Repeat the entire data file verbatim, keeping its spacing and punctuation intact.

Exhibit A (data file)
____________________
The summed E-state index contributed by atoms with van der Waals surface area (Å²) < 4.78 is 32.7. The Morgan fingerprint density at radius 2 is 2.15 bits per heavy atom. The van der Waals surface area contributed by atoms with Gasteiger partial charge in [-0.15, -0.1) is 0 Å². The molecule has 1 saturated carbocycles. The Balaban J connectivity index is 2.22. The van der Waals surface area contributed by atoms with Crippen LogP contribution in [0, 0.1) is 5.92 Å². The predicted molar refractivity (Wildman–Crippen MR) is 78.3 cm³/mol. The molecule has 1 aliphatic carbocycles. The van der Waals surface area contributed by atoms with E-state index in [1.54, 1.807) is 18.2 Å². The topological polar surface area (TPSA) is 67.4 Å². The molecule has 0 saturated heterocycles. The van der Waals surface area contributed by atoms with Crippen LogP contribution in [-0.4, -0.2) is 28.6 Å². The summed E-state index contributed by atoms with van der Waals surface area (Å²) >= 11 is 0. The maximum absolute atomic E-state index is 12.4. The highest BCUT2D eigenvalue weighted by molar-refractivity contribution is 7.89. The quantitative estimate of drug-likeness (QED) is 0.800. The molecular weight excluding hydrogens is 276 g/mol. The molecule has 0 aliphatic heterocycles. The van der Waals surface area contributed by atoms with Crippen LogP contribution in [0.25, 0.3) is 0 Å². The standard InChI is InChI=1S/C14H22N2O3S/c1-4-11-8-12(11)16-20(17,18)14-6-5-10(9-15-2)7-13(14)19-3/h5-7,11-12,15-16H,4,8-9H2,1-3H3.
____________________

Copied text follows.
The summed E-state index contributed by atoms with van der Waals surface area (Å²) < 4.78 is 32.7. The Morgan fingerprint density at radius 2 is 2.15 bits per heavy atom. The van der Waals surface area contributed by atoms with Gasteiger partial charge in [-0.15, -0.1) is 0 Å². The molecule has 1 saturated carbocycles. The Balaban J connectivity index is 2.22. The van der Waals surface area contributed by atoms with Crippen LogP contribution in [0, 0.1) is 5.92 Å². The predicted molar refractivity (Wildman–Crippen MR) is 78.3 cm³/mol. The molecule has 1 aliphatic carbocycles. The van der Waals surface area contributed by atoms with E-state index in [1.54, 1.807) is 18.2 Å². The topological polar surface area (TPSA) is 67.4 Å². The molecule has 0 saturated heterocycles. The van der Waals surface area contributed by atoms with Crippen LogP contribution in [-0.4, -0.2) is 28.6 Å². The summed E-state index contributed by atoms with van der Waals surface area (Å²) >= 11 is 0. The maximum absolute atomic E-state index is 12.4. The highest BCUT2D eigenvalue weighted by molar-refractivity contribution is 7.89. The quantitative estimate of drug-likeness (QED) is 0.800. The molecular weight excluding hydrogens is 276 g/mol. The molecule has 0 aliphatic heterocycles. The van der Waals surface area contributed by atoms with Crippen LogP contribution in [0.25, 0.3) is 0 Å². The standard InChI is InChI=1S/C14H22N2O3S/c1-4-11-8-12(11)16-20(17,18)14-6-5-10(9-15-2)7-13(14)19-3/h5-7,11-12,15-16H,4,8-9H2,1-3H3.